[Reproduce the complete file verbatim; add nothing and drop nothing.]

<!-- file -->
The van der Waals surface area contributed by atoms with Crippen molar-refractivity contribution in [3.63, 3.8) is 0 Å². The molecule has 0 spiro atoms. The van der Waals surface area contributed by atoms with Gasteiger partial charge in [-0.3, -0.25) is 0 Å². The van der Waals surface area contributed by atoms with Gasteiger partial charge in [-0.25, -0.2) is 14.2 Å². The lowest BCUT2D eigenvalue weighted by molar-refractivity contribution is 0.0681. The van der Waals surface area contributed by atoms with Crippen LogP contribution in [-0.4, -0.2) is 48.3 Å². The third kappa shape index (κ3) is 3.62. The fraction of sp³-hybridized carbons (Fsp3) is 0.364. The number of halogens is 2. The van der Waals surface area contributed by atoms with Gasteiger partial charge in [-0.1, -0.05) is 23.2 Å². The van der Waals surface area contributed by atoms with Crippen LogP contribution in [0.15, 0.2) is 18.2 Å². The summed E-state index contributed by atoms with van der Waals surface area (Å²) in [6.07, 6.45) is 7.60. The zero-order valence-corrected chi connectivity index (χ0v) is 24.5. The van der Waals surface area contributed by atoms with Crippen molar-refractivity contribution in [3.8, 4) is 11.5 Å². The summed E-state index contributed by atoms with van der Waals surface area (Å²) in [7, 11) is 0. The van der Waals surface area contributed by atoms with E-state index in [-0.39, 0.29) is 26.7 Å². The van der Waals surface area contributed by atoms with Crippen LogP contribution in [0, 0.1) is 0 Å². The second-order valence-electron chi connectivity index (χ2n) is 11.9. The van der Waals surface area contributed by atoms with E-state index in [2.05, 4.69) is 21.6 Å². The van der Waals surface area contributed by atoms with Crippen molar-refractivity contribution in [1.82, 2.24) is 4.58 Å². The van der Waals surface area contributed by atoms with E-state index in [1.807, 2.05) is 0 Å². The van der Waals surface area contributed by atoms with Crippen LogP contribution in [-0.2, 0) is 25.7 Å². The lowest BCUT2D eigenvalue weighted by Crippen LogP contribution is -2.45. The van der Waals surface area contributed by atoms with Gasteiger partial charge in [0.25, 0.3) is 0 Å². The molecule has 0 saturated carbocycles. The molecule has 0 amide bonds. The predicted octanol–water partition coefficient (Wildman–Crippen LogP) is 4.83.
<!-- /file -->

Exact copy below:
The van der Waals surface area contributed by atoms with Crippen molar-refractivity contribution in [3.63, 3.8) is 0 Å². The molecule has 0 spiro atoms. The van der Waals surface area contributed by atoms with Gasteiger partial charge in [-0.3, -0.25) is 0 Å². The van der Waals surface area contributed by atoms with Gasteiger partial charge in [-0.25, -0.2) is 14.2 Å². The lowest BCUT2D eigenvalue weighted by molar-refractivity contribution is 0.0681. The van der Waals surface area contributed by atoms with Crippen LogP contribution in [-0.4, -0.2) is 48.3 Å². The third kappa shape index (κ3) is 3.62. The fraction of sp³-hybridized carbons (Fsp3) is 0.364. The number of halogens is 2. The van der Waals surface area contributed by atoms with Gasteiger partial charge in [-0.1, -0.05) is 23.2 Å². The van der Waals surface area contributed by atoms with Crippen LogP contribution in [0.15, 0.2) is 18.2 Å². The summed E-state index contributed by atoms with van der Waals surface area (Å²) in [6.07, 6.45) is 7.60. The zero-order valence-corrected chi connectivity index (χ0v) is 24.5. The van der Waals surface area contributed by atoms with Crippen molar-refractivity contribution in [3.8, 4) is 11.5 Å². The summed E-state index contributed by atoms with van der Waals surface area (Å²) in [7, 11) is 0. The van der Waals surface area contributed by atoms with E-state index in [-0.39, 0.29) is 26.7 Å². The van der Waals surface area contributed by atoms with Crippen LogP contribution in [0, 0.1) is 0 Å². The second-order valence-electron chi connectivity index (χ2n) is 11.9. The van der Waals surface area contributed by atoms with E-state index in [2.05, 4.69) is 21.6 Å². The van der Waals surface area contributed by atoms with Crippen molar-refractivity contribution in [1.82, 2.24) is 4.58 Å². The van der Waals surface area contributed by atoms with E-state index in [1.807, 2.05) is 0 Å². The van der Waals surface area contributed by atoms with Crippen LogP contribution in [-0.2, 0) is 25.7 Å². The lowest BCUT2D eigenvalue weighted by Crippen LogP contribution is -2.45. The van der Waals surface area contributed by atoms with Gasteiger partial charge in [0.25, 0.3) is 0 Å². The molecule has 0 saturated carbocycles. The molecule has 0 amide bonds. The predicted octanol–water partition coefficient (Wildman–Crippen LogP) is 4.83.